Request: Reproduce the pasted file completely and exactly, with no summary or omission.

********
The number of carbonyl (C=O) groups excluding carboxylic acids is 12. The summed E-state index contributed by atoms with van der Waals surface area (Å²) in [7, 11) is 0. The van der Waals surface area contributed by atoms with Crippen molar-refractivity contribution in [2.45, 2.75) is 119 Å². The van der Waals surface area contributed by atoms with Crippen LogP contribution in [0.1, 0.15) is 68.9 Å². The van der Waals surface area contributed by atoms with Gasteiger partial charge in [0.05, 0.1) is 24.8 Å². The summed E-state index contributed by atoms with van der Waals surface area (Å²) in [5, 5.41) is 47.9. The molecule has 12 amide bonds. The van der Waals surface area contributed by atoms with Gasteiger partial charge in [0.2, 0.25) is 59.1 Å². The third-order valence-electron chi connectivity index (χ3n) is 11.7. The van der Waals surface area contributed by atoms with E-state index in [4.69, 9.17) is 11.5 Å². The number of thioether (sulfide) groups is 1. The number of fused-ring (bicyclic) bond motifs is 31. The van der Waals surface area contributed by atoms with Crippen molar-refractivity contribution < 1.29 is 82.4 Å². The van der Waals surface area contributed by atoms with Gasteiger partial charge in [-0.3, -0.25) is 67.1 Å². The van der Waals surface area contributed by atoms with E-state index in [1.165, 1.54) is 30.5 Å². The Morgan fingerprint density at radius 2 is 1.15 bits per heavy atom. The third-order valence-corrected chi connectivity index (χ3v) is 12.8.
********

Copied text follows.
The number of carbonyl (C=O) groups excluding carboxylic acids is 12. The summed E-state index contributed by atoms with van der Waals surface area (Å²) in [7, 11) is 0. The van der Waals surface area contributed by atoms with Crippen molar-refractivity contribution in [2.45, 2.75) is 119 Å². The van der Waals surface area contributed by atoms with Crippen LogP contribution in [0.1, 0.15) is 68.9 Å². The van der Waals surface area contributed by atoms with Gasteiger partial charge in [0.05, 0.1) is 24.8 Å². The summed E-state index contributed by atoms with van der Waals surface area (Å²) in [5, 5.41) is 47.9. The molecule has 12 amide bonds. The van der Waals surface area contributed by atoms with Gasteiger partial charge in [0.2, 0.25) is 59.1 Å². The third-order valence-electron chi connectivity index (χ3n) is 11.7. The van der Waals surface area contributed by atoms with E-state index in [4.69, 9.17) is 11.5 Å². The number of thioether (sulfide) groups is 1. The number of fused-ring (bicyclic) bond motifs is 31. The van der Waals surface area contributed by atoms with Crippen molar-refractivity contribution < 1.29 is 82.4 Å². The van der Waals surface area contributed by atoms with Gasteiger partial charge in [-0.3, -0.25) is 67.1 Å². The van der Waals surface area contributed by atoms with E-state index in [1.165, 1.54) is 30.5 Å². The Morgan fingerprint density at radius 2 is 1.15 bits per heavy atom. The third-order valence-corrected chi connectivity index (χ3v) is 12.8.